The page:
A local election in Tennessee is dealing with the aftermath of an apparent cyberattack, and the county's mayor is calling for an investigation.
On Tuesday night, as polls were closing for Knox County's primary races for the mayoral election, the county's website displaying the results crashed. The page was down for about an hour starting around 8 p.m. local time before officials were able to restore it, according to the county's Election Commission.
"Although the crash did not affect the vote tallies or the integrity of the election, this is not something that should happen," Mayor Tim Burchett said in a statement Wednesday. "I want to know what happened, and I think an independent review will help determine that so we can move forward and work to prevent similar issues in the future."
The primary election continued, with the county announcing that Glenn Jacobs, also known as WWE wrestler Kane, won the GOP nomination by 17 votes. The crash didn't affect voting or vote tallies because the county's voting machines aren't connected online, an election official told WBIR.
Cyberattacks against elections are a major concern for the US. The Department of Homeland Security has warned against voting machine hacks and targeted attacks against campaigns. The agency said that in 2016, hackers targeted election systems in 21 states. Election officials are on high alert for future attacks.
The DHS said it's offering technical support to Knox County.
"We are aware of reports of a temporary outage affecting an election website in Knox County, Tenn. We have no information at this time that the outage was caused by a malicious actor," said Scott McConnell, a DHS spokesman.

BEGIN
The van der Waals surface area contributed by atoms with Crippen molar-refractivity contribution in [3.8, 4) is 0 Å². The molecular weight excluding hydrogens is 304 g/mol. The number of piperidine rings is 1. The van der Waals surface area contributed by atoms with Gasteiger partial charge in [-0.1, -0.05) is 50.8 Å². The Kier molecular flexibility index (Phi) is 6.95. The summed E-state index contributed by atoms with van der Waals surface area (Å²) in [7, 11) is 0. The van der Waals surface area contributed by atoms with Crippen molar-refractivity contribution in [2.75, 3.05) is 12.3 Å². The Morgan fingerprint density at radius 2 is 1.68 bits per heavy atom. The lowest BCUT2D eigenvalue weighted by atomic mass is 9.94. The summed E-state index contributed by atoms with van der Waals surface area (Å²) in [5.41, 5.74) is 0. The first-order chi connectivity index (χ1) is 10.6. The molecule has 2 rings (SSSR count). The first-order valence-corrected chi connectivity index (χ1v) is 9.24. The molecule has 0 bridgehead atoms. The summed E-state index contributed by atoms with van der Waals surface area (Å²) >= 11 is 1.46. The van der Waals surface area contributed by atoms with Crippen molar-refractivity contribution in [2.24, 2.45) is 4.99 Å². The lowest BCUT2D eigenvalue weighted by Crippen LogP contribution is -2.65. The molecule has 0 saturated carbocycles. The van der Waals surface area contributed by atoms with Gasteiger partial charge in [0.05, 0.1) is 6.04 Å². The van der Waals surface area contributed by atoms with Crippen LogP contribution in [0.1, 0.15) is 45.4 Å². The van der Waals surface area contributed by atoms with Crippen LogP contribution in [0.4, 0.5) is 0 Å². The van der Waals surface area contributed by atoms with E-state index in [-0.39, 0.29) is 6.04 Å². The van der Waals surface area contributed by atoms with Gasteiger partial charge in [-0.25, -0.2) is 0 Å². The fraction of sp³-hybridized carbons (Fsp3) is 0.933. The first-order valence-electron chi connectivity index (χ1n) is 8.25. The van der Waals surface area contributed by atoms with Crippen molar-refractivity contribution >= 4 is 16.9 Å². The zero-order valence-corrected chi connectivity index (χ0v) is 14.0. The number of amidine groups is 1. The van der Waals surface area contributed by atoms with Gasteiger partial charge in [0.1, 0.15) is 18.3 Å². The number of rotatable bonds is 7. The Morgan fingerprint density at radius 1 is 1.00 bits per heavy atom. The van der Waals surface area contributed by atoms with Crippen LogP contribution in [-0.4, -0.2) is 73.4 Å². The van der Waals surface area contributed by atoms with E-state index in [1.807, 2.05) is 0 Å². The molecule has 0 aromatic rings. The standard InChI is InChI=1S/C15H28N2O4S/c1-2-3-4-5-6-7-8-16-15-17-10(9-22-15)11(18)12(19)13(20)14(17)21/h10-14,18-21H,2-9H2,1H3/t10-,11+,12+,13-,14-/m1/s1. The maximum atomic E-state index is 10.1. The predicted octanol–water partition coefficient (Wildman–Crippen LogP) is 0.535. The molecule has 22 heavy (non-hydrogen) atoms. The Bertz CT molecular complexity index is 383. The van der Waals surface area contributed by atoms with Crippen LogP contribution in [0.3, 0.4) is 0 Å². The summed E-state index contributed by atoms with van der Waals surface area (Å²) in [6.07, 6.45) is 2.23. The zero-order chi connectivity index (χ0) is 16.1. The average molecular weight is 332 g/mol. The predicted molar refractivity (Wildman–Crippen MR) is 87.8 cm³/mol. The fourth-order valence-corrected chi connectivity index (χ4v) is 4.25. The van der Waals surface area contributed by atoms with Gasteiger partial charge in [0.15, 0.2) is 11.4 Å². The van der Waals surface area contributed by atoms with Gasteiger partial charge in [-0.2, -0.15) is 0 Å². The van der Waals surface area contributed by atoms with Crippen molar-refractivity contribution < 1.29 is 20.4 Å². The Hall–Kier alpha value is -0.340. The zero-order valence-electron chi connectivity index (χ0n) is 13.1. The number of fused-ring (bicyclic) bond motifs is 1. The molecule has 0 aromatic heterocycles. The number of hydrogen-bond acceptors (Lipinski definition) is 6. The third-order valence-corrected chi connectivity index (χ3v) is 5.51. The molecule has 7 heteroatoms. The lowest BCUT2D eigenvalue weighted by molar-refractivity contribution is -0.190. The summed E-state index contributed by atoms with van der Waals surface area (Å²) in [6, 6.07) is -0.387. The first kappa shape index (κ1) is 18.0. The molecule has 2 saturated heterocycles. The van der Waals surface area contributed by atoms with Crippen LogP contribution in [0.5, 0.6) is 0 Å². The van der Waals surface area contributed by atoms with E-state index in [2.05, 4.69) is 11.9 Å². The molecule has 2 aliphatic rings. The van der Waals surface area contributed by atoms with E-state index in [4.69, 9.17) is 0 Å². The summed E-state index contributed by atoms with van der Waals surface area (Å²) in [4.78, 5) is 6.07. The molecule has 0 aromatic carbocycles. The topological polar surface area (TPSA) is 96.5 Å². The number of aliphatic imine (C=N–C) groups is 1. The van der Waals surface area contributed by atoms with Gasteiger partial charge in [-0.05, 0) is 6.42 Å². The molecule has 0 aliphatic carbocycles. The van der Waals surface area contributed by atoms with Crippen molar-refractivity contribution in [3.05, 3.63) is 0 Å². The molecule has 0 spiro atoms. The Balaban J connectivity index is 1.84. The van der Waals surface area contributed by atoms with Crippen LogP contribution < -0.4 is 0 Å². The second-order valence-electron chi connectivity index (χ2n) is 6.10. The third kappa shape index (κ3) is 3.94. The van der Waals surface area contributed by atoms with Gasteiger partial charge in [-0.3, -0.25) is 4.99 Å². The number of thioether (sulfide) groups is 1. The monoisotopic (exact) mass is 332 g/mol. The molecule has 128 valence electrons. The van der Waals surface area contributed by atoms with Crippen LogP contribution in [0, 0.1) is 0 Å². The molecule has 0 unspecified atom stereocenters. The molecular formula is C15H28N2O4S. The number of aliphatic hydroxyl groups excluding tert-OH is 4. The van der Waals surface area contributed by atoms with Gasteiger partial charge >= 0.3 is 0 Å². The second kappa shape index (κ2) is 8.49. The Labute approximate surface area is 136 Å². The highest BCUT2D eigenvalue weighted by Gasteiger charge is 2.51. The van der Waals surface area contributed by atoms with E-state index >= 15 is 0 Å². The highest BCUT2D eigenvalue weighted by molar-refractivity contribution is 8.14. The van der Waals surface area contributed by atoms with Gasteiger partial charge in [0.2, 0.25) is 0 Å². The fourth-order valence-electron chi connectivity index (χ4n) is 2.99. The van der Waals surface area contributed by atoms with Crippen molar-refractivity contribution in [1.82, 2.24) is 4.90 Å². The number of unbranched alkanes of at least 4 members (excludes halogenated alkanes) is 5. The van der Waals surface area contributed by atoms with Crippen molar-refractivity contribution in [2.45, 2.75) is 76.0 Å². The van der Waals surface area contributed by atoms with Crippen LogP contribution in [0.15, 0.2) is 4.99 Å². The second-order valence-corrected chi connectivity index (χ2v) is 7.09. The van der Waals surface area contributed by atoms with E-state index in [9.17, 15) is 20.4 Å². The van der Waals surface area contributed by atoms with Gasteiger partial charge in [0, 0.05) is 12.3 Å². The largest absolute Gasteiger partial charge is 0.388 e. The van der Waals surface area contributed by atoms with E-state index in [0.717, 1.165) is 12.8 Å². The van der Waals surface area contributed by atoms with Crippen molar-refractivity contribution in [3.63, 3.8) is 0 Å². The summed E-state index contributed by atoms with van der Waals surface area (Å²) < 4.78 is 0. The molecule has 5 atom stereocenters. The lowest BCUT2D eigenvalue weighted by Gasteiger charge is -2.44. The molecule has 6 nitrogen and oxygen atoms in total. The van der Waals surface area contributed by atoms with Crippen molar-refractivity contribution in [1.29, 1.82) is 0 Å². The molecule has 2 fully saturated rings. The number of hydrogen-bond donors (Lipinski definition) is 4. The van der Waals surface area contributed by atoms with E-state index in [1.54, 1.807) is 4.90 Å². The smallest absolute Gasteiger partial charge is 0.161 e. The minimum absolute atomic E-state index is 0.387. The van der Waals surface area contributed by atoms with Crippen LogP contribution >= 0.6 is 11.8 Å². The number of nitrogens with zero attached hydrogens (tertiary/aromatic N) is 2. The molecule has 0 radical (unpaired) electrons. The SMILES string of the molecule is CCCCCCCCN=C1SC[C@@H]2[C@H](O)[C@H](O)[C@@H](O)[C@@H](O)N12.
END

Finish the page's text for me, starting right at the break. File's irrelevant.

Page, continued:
The crash in Tennessee is a public showcase of how hackers could strike, even in a local election. Knox County IT director Dick Moran said the website's servers crashed after seeing "extremely heavy and abnormal network traffic" from IP addresses from inside and outside the US.
"Based on my experience, this was highly suggestive of a [denial of service] attack," Moran said in a statement.
DDoS attacks flood a website's servers until those computers can't handle the deluge of traffic and crash. Many cybercriminals online offer DDoS attacks as a service, some for as little as $15. It's unclear who could be behind the crash of the Knox County website.
Burchett said the county is hiring Sword & Shield Enterprise Security, a local company, to investigate the crash.
Originally published May 3 at 7:58 a.m. PT.
Update, May 4 at 6:29 a.m. PT: Adds statement from DHS.
Security: Stay up-to-date on the latest in breaches, hacks, fixes and all those cybersecurity issues that keep you up at night.
Follow the Money: This is how digital cash is changing the way we save, shop and work.